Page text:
Harold Meyerson in The American Prospect, responding to passages in Trump’s acceptance speech at the Republican National Convention in which he referred to himself as “the voice” of those who “no longer have a voice”, and claimed: “[n]obody knows the system better than me, which is why I alone can fix it.”:
what made Trump’s speech truly ominous and without precedent in American politics was the role he assigned himself—and the rest of us. We are mute and defenseless. He is our voice. He alone can fix our problems. That doesn’t really leave much for the other 300 million-plus citizens of our democracy to do. It doesn’t leave much for other elected lawmakers to do, either.
Authoritarianism is not about ideology per se. That’s to say, there have been left and right wing authoritarians. Either way, it’s dangerous. And an indispensable leader is one who, because they and no one else can right the wrongs of society, must be given power that is unlimited in scope and duration. In such a mindset, any opposition to the leader is intolerable.
Trump is a right-wing authoritarian, for the most part, despite his rhetoric about standing up for the “voiceless” workers who’ve been “crushed by our horrible and unfair trade deals”. To the extent that he has a coherent ideology at all, it is all based on a narrative in which “foreigners” and “foreign forces” routinely take advantage of “real Americans” and threaten their very lives, all thanks to weak or even traitorous leaders in Washington caught up in their own webs of corruption. Think of it as a vague form of American fascism. But even if Trump’s opposition to trade deals were sincerely motivated by concern for social justice and workers’ rights (it isn’t, which is why he’s all for keeping wages low and crushing unions), that would not make his authoritarianism an innocuous or positive thing.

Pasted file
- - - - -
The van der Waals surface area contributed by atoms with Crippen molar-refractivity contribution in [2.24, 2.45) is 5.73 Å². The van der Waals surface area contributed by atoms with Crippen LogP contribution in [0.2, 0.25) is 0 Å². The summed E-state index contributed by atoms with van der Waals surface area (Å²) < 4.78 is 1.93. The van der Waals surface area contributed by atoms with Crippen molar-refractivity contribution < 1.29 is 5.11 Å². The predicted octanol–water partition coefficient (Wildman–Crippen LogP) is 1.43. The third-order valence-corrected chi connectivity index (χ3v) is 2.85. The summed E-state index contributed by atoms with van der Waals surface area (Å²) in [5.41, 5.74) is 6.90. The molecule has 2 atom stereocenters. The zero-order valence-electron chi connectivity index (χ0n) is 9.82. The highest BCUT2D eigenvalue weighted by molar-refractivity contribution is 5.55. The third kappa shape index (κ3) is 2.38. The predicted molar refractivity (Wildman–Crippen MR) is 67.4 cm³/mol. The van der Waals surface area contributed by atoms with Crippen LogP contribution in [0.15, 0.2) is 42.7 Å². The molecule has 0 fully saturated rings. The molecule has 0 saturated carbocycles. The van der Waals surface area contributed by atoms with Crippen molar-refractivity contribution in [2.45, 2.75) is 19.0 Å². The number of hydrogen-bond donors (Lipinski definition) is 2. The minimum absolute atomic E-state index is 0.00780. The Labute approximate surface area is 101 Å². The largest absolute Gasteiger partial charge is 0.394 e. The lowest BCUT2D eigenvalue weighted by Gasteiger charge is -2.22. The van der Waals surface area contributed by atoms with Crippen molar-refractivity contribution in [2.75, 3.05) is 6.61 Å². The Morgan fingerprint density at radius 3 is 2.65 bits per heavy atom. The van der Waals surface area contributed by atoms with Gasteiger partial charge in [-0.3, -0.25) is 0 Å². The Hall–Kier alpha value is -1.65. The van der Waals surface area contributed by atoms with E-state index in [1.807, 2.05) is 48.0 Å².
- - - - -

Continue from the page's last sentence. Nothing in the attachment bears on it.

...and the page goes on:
Governments are dangerous. They are the best instrument we as a species have so far devised and managed to implement on a wide scale for managing our collective affairs. But they all too easily fall into the role of entrenching their own power and that of powerful interest groups in society. They inflict violence in the name of maintaining order within their territory, and they inflict violence on people in other territories, supposedly in the national interest. The power of the state to do good is considerable if that power is properly constrained and channeled, but the power of the state to do harm is vast. At best, governments are going to be an imperfect institution, people being what they are, especially when they are given power over other people. The price of freedom is indeed eternal vigilance.
That is why I was heartened by Bernie Sanders when he said that the “political revolution” he sought to foment wasn’t about him, it was about people coming together to promote real, positive change from the grassroots up. Sadly, some of his supporters didn’t seem to understand, and still don’t. They seem to think it’s all about getting someone we like into power so that person can fix everything. If Bernie Sanders had claimed to be that person, I would never have supported him, for he would be either a deluded fool or a dangerous narcissist.
It is risky enough to put anyone in a position of such power as the U.S. presidency. To put anyone there who refers to themselves as so uniquely suited for the role as to be indispensable would be the height of recklessness.